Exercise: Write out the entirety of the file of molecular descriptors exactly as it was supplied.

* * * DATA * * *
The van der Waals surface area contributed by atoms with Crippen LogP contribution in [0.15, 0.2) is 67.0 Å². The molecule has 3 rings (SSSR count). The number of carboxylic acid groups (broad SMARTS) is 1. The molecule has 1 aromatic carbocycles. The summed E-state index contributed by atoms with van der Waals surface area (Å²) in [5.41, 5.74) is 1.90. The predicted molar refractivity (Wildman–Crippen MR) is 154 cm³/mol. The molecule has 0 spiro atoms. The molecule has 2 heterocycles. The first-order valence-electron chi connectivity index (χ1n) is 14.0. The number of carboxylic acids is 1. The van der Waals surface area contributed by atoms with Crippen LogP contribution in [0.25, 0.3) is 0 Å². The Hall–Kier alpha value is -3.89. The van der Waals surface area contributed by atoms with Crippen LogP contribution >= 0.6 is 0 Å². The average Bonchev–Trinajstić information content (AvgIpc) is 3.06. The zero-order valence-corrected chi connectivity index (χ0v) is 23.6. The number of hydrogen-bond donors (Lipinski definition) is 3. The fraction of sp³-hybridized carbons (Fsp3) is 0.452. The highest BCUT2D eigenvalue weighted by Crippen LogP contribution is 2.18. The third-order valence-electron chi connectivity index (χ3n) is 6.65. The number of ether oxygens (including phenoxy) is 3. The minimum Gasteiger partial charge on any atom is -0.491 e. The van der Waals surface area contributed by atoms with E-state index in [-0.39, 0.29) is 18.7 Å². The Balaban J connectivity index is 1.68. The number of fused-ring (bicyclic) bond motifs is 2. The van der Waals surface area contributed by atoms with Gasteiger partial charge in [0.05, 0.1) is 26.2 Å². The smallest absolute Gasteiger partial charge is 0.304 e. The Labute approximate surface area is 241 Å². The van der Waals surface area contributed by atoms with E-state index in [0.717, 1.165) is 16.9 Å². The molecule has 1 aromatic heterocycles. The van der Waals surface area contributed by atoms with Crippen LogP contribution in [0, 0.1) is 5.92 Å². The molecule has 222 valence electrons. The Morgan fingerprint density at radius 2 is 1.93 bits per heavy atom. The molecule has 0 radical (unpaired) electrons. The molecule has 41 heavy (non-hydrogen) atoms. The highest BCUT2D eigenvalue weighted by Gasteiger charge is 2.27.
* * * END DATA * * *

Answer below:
The van der Waals surface area contributed by atoms with Crippen LogP contribution in [0.15, 0.2) is 67.0 Å². The molecule has 3 rings (SSSR count). The number of carboxylic acid groups (broad SMARTS) is 1. The molecule has 1 aromatic carbocycles. The summed E-state index contributed by atoms with van der Waals surface area (Å²) in [5.41, 5.74) is 1.90. The predicted molar refractivity (Wildman–Crippen MR) is 154 cm³/mol. The molecule has 0 spiro atoms. The molecule has 2 heterocycles. The first-order valence-electron chi connectivity index (χ1n) is 14.0. The number of carboxylic acids is 1. The van der Waals surface area contributed by atoms with Crippen LogP contribution in [0.25, 0.3) is 0 Å². The Hall–Kier alpha value is -3.89. The van der Waals surface area contributed by atoms with Crippen LogP contribution >= 0.6 is 0 Å². The average Bonchev–Trinajstić information content (AvgIpc) is 3.06. The zero-order valence-corrected chi connectivity index (χ0v) is 23.6. The number of hydrogen-bond donors (Lipinski definition) is 3. The fraction of sp³-hybridized carbons (Fsp3) is 0.452. The highest BCUT2D eigenvalue weighted by Crippen LogP contribution is 2.18. The third-order valence-electron chi connectivity index (χ3n) is 6.65. The number of ether oxygens (including phenoxy) is 3. The minimum Gasteiger partial charge on any atom is -0.491 e. The van der Waals surface area contributed by atoms with E-state index in [-0.39, 0.29) is 18.7 Å². The Balaban J connectivity index is 1.68. The number of fused-ring (bicyclic) bond motifs is 2. The van der Waals surface area contributed by atoms with Gasteiger partial charge in [0.05, 0.1) is 26.2 Å². The smallest absolute Gasteiger partial charge is 0.304 e. The Labute approximate surface area is 241 Å². The van der Waals surface area contributed by atoms with E-state index in [0.717, 1.165) is 16.9 Å². The molecule has 1 aromatic heterocycles. The van der Waals surface area contributed by atoms with Crippen LogP contribution in [0, 0.1) is 5.92 Å². The molecule has 222 valence electrons. The Morgan fingerprint density at radius 2 is 1.93 bits per heavy atom. The molecule has 0 radical (unpaired) electrons. The molecule has 41 heavy (non-hydrogen) atoms. The highest BCUT2D eigenvalue weighted by Gasteiger charge is 2.27.